“The current study strongly demonstrates that ApoE and clusterin cooperatively suppress Aβ deposition,” write the authors. In support of this conclusion, they found that neither protein influences AβPP processing, leaving clearance the most likely avenue by which they can influence the dynamics of plaque formation.

In the PNAS paper, scientists including Holtzman, Paul, and Guojun Bu at Washington University, among others, report that LRP may also influence the dynamics of soluble Aβ metabolism. To test the role of LRP, first author Celina Zerbinatti and colleagues expressed a mini-version of the gene (mLRP) in PDAPP mice. mLRP contains the cytoplasmic tail, transmembrane domain, and second ligand-binding domain of the full-length protein, and has been shown to bind most of LRP's physiological ligands. In the cortex of 22-month-old mLRP mice, the authors found increased levels of soluble and insoluble Aβ. The increases were small (about 60 percent and 20 percent for soluble and insoluble, respectively), but statistically significant. In the hippocampus, an increase in only soluble Aβ was also found; however, the authors failed to find any changes in levels of Aβ plaques or fibrillar Aβ. But is the elevated Aβ physiologically significant?

To test this, the authors subjected mLRP mice to spatial learning and memory tasks. In two different maze tests, older mLRP mice performed poorly in comparison to their younger littermates and controls, but the results were, for the most part, not statistically significant. The authors did, however, find a significant relationship between learning and the amount of soluble Aβ in the hippocampus. Mice with more of the peptide needed to swim longer to find the hidden platform in a Morris water maze.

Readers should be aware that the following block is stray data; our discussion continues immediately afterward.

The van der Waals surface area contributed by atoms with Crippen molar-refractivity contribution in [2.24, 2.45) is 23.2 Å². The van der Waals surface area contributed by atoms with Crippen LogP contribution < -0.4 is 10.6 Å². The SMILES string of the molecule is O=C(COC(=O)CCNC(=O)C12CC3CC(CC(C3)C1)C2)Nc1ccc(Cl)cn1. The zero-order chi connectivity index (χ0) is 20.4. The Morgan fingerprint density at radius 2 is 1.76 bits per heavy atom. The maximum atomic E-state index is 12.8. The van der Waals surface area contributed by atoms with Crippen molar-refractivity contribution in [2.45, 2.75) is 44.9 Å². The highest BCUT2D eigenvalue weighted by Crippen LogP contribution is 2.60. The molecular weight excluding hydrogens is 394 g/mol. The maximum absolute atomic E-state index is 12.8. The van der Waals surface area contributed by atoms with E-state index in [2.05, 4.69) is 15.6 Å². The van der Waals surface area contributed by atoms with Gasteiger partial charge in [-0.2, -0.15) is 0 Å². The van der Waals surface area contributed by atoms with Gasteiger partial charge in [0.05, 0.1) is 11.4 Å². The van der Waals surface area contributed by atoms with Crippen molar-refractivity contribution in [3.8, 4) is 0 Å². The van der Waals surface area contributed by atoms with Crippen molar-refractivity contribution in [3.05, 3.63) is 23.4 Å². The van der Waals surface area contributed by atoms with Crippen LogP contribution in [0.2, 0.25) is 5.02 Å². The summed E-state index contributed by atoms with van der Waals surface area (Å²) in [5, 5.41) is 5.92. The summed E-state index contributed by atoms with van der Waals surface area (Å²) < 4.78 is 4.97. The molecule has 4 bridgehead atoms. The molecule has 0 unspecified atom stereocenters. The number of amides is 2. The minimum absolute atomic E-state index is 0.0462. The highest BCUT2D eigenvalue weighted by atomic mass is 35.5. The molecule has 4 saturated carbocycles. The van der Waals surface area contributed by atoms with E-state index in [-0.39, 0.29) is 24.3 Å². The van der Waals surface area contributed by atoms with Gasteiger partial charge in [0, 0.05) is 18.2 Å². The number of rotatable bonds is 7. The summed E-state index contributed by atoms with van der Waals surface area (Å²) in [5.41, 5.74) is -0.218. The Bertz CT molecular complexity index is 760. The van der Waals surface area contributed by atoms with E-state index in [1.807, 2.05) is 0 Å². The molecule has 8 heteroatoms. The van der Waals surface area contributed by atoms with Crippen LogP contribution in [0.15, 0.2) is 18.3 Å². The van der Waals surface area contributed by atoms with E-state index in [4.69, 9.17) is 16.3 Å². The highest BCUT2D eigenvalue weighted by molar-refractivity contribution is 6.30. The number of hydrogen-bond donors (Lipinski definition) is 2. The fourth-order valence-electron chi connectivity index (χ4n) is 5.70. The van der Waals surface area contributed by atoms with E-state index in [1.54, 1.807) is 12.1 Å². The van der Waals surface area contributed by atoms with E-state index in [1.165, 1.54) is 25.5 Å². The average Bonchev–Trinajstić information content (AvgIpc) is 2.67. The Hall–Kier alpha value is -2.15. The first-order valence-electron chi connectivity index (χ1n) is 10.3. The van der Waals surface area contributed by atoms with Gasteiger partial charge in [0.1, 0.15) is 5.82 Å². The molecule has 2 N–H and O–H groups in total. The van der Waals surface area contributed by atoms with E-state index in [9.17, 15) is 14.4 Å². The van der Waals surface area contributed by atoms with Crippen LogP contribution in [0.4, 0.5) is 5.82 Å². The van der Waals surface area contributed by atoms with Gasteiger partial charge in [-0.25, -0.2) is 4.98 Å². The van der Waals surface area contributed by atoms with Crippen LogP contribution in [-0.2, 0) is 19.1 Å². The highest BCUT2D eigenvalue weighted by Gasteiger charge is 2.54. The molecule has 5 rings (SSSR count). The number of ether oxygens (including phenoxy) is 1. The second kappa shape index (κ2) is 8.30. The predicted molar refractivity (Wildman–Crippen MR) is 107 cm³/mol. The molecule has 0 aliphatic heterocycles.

This data conflicts with a previous study showing that mice deficient in LRP were protected from Aβ deposition (see ARF related news story). However, Zerbinatti and colleagues suggest that this protection may have been afforded by loss of other lipoproteins because van Uden used knockouts of RAP, a lipoprotein chaperone, to ablate LRP.

Overall, the two latest papers strengthen the argument that apolipoproteins play a role in clearing Aβ from the brain, and that the dynamics of this process must be finely tuned to prevent learning and memory losses.—Tom Fagan


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News Citations

  1. ApoE Catalyst Conference Explores Drug Development Opportunities
  2. ApoE Primer: News on Sulfatide and Insulin Links, Synaptic Damage and Molten Globules
  3. Running the ApoE Marathon…
  4. Stockholm: Clusterin (or Beware the Evil Chaperone!)
  5. It’s a RAP—Loss of LRP Increases Amyloid Deposition in Mice

Further Reading

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Primary Papers

  1. . Increased soluble amyloid-beta peptide and memory deficits in amyloid model mice overexpressing the low-density lipoprotein receptor-related protein. Proc Natl Acad Sci U S A. 2004 Jan 27;101(4):1075-80. PubMed.
  2. . ApoE and clusterin cooperatively suppress Abeta levels and deposition: evidence that ApoE regulates extracellular Abeta metabolism in vivo. Neuron. 2004 Jan 22;41(2):193-202. PubMed.